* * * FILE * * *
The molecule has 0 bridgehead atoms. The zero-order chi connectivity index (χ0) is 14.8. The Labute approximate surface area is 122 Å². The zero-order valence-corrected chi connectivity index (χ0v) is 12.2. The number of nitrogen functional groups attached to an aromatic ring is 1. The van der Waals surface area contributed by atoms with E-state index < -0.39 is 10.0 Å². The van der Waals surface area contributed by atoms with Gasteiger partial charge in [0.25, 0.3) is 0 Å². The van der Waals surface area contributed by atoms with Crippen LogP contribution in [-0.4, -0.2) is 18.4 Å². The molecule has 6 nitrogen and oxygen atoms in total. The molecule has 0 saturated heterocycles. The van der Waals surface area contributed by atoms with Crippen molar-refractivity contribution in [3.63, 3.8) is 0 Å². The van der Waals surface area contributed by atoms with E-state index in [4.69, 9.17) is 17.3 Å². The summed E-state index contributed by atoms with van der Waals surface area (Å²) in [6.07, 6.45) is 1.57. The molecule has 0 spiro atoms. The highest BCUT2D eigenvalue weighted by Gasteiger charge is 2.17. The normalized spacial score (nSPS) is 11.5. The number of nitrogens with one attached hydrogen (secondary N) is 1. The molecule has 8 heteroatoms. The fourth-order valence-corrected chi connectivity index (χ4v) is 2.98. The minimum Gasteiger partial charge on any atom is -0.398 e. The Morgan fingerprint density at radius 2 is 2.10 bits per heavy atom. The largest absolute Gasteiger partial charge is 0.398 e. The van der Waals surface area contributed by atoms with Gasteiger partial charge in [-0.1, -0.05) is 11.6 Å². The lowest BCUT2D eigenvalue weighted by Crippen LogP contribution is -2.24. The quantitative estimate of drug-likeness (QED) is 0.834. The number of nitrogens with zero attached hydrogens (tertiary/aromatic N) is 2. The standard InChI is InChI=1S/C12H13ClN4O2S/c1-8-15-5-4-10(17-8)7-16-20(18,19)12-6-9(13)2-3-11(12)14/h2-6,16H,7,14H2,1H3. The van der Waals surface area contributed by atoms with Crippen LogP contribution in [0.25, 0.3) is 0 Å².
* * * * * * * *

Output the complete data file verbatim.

The molecule has 0 bridgehead atoms. The zero-order chi connectivity index (χ0) is 14.8. The Labute approximate surface area is 122 Å². The zero-order valence-corrected chi connectivity index (χ0v) is 12.2. The number of nitrogen functional groups attached to an aromatic ring is 1. The van der Waals surface area contributed by atoms with E-state index < -0.39 is 10.0 Å². The van der Waals surface area contributed by atoms with Gasteiger partial charge in [0.25, 0.3) is 0 Å². The van der Waals surface area contributed by atoms with Crippen LogP contribution in [-0.4, -0.2) is 18.4 Å². The molecule has 6 nitrogen and oxygen atoms in total. The molecule has 0 saturated heterocycles. The van der Waals surface area contributed by atoms with Crippen molar-refractivity contribution in [3.63, 3.8) is 0 Å². The van der Waals surface area contributed by atoms with E-state index in [4.69, 9.17) is 17.3 Å². The summed E-state index contributed by atoms with van der Waals surface area (Å²) in [6.07, 6.45) is 1.57. The molecule has 0 spiro atoms. The highest BCUT2D eigenvalue weighted by Gasteiger charge is 2.17. The normalized spacial score (nSPS) is 11.5. The number of nitrogens with one attached hydrogen (secondary N) is 1. The molecule has 8 heteroatoms. The fourth-order valence-corrected chi connectivity index (χ4v) is 2.98. The minimum Gasteiger partial charge on any atom is -0.398 e. The Morgan fingerprint density at radius 2 is 2.10 bits per heavy atom. The largest absolute Gasteiger partial charge is 0.398 e. The van der Waals surface area contributed by atoms with Gasteiger partial charge in [-0.1, -0.05) is 11.6 Å². The lowest BCUT2D eigenvalue weighted by Crippen LogP contribution is -2.24. The quantitative estimate of drug-likeness (QED) is 0.834. The number of nitrogens with zero attached hydrogens (tertiary/aromatic N) is 2. The standard InChI is InChI=1S/C12H13ClN4O2S/c1-8-15-5-4-10(17-8)7-16-20(18,19)12-6-9(13)2-3-11(12)14/h2-6,16H,7,14H2,1H3. The van der Waals surface area contributed by atoms with Crippen LogP contribution in [0.25, 0.3) is 0 Å².